Overall, this set is a bit of a disappointment and not because it’s a bad set, mainly because the other two tie-in sets are just so good. If I was buying this jet as part of a LEGO City set then I would be singing it’s praises, but the premium price that comes with the LEGO Marvel licence demands more movie specific content than this very generic private jet.
The jet itself is well designed and very light of stickers, but sadly the designers didn’t have a lot to play with in terms of fun external detail – it’s a white private jet, what can you do.
Returning to the minifigures and on first glance this set looks great in terms of value for figures, you get four of the main cast from the movie here so what is not to like? Sadly when you break it down to the fact that the Spidey is an old minifigure variant, the Mysterio figure appears in all three sets, and the Happy Hogan figure looks nothing like Happy, you’re really left with only an awesome Nick Fury minifigure to draw in the collectors.
The drones are a nice addition, a fun build, but I’d much rather have Spidey battling one of the elementals from the other two sets than these batwing micro-builds.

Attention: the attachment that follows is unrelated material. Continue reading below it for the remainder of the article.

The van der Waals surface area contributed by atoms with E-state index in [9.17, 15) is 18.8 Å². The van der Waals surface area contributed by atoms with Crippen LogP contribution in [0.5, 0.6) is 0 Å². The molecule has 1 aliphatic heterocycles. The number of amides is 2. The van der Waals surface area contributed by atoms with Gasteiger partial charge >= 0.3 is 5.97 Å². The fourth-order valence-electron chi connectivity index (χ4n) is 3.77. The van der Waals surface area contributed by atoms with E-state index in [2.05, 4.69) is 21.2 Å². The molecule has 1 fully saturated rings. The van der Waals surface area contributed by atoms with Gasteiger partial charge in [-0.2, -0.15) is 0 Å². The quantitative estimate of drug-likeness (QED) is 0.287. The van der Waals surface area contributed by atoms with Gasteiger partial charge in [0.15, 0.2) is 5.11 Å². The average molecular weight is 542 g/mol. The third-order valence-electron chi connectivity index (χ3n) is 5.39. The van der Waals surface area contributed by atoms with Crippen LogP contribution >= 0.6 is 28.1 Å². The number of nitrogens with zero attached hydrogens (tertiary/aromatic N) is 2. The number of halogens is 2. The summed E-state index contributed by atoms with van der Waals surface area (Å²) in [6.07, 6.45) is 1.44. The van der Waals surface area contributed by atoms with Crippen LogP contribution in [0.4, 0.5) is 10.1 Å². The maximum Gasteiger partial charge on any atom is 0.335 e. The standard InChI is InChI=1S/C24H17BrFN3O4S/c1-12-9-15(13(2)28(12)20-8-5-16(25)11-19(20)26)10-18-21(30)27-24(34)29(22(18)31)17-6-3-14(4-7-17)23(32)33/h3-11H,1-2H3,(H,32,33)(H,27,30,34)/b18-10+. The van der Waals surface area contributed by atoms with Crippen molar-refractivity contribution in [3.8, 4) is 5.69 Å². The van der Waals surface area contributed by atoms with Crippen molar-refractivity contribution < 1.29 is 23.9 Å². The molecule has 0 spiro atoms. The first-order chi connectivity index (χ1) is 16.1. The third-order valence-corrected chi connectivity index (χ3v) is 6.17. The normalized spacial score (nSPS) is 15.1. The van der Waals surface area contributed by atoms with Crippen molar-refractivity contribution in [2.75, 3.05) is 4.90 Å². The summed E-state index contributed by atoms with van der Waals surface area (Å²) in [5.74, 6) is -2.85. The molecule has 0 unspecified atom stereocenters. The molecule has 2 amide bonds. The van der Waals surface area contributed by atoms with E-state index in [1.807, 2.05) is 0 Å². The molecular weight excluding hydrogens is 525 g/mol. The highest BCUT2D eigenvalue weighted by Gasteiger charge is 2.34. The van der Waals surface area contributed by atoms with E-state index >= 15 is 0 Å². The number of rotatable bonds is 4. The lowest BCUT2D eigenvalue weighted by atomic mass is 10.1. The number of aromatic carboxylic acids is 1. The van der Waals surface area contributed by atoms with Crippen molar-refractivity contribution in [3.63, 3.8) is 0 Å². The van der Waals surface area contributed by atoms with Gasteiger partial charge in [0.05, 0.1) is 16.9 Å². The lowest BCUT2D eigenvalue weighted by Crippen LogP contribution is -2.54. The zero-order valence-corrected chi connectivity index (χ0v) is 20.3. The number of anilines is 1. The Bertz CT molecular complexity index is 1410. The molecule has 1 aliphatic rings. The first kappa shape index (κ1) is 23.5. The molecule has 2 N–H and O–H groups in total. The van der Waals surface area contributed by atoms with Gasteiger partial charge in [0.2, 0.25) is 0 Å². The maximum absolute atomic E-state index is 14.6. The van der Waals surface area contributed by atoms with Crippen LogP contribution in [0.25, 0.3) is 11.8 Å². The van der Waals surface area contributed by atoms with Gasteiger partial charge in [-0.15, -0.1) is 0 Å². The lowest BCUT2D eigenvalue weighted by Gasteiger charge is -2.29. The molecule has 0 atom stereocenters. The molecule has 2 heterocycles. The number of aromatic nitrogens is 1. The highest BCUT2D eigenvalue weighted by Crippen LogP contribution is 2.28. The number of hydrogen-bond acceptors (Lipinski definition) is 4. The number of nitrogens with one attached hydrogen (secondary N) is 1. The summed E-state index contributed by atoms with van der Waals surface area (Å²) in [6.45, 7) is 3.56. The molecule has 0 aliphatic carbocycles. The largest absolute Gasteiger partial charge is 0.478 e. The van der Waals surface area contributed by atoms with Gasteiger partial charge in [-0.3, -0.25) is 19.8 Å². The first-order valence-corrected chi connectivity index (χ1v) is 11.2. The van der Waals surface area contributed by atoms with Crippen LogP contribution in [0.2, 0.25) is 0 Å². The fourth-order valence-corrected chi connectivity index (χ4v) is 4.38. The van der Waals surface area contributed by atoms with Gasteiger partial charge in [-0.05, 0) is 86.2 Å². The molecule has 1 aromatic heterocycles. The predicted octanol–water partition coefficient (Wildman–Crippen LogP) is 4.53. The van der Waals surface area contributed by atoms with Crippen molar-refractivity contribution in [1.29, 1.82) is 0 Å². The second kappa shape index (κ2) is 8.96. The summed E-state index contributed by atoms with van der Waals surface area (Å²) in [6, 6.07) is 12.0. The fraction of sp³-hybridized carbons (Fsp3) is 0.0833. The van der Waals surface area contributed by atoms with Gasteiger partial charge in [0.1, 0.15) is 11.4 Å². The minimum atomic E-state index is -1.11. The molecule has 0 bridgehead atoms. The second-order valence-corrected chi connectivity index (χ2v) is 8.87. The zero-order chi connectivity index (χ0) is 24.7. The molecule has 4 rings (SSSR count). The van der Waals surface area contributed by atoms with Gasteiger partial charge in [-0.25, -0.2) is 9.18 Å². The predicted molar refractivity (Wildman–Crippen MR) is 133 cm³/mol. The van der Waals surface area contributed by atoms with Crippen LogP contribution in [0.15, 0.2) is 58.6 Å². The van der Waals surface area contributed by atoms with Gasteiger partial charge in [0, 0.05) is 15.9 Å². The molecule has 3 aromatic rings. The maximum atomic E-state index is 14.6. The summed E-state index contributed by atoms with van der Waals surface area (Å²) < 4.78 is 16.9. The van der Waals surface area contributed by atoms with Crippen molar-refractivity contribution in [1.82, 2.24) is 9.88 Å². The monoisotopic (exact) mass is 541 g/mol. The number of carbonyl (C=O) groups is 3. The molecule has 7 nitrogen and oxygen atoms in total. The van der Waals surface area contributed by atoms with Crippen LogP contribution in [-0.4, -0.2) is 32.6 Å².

The set as a whole has playtime value with some great generic builds and figs that can be used elsewhere, as a AFOL collector, however, there isn’t a massive amount to get excited about here.
- Four main characters from the movie included as minifigures.
- Fun builds from both the drones and the jet.
- The jet design makes the most of a bland premise, large open cockpit seating three, minimal stickers.
- The Happy Hogan minifigure looks nothing like Happy.
- No new Spider-Man variant and yet again the same Mysterio as the other two sets.
- The jet is very generic.
If I’m entirely honest, I brought this set for one reason, the Nick Fury minifigure, and that was enough of a draw for me. The Happy Hogan figure is something of a let down, looking very generic and the Mysterio fig shows up in both of the other sets anyway. The biggest let down in terms of minifigures here is Spidey himself, the variant is the same used in the Civil War/Homecoming sets and while that may be movie accurate, this was a great opportunity to throw in another exclusive variant as with the other two FFH sets.
While the jet is a fun build that will keep you entertained for some time, it doesn’t scream exclusive Marvel set, it’s quite generic and if it wasn’t for the “Stark Industries” stickers, you couldn’t easily tie this to the MCU. The jet’s design is, however, a decent and unique one, with the huge opening cockpit that seats for three minifigures.
Sadly, however, there just isn’t enough excitement in this set to warrant the cost, in my opinion.